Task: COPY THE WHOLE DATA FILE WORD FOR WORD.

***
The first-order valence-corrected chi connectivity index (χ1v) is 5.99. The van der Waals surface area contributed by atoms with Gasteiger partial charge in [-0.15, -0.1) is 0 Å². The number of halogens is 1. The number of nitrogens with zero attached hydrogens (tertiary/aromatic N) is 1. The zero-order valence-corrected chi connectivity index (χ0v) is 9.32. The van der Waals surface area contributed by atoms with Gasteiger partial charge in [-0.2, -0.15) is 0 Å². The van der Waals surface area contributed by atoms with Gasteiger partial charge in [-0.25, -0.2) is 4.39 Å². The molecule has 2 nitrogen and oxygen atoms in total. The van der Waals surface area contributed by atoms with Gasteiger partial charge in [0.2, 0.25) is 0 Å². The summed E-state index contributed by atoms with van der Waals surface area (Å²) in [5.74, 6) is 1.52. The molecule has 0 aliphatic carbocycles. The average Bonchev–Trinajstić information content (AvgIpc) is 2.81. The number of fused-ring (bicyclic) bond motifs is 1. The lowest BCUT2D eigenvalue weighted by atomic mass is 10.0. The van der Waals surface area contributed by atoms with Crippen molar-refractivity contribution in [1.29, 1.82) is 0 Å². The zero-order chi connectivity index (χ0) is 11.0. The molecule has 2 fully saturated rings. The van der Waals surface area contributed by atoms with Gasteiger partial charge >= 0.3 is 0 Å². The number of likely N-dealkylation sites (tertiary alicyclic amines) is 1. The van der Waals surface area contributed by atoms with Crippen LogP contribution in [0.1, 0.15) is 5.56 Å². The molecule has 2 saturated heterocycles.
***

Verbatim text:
The first-order valence-corrected chi connectivity index (χ1v) is 5.99. The van der Waals surface area contributed by atoms with Gasteiger partial charge in [-0.15, -0.1) is 0 Å². The number of halogens is 1. The number of nitrogens with zero attached hydrogens (tertiary/aromatic N) is 1. The zero-order valence-corrected chi connectivity index (χ0v) is 9.32. The van der Waals surface area contributed by atoms with Gasteiger partial charge in [-0.2, -0.15) is 0 Å². The van der Waals surface area contributed by atoms with Gasteiger partial charge in [-0.25, -0.2) is 4.39 Å². The molecule has 2 nitrogen and oxygen atoms in total. The van der Waals surface area contributed by atoms with Gasteiger partial charge in [0.2, 0.25) is 0 Å². The summed E-state index contributed by atoms with van der Waals surface area (Å²) in [5.74, 6) is 1.52. The molecule has 0 aliphatic carbocycles. The average Bonchev–Trinajstić information content (AvgIpc) is 2.81. The number of fused-ring (bicyclic) bond motifs is 1. The lowest BCUT2D eigenvalue weighted by atomic mass is 10.0. The van der Waals surface area contributed by atoms with Crippen molar-refractivity contribution in [1.29, 1.82) is 0 Å². The zero-order chi connectivity index (χ0) is 11.0. The molecule has 2 fully saturated rings. The van der Waals surface area contributed by atoms with Gasteiger partial charge >= 0.3 is 0 Å². The number of likely N-dealkylation sites (tertiary alicyclic amines) is 1. The van der Waals surface area contributed by atoms with Crippen LogP contribution in [0.1, 0.15) is 5.56 Å². The molecule has 2 saturated heterocycles.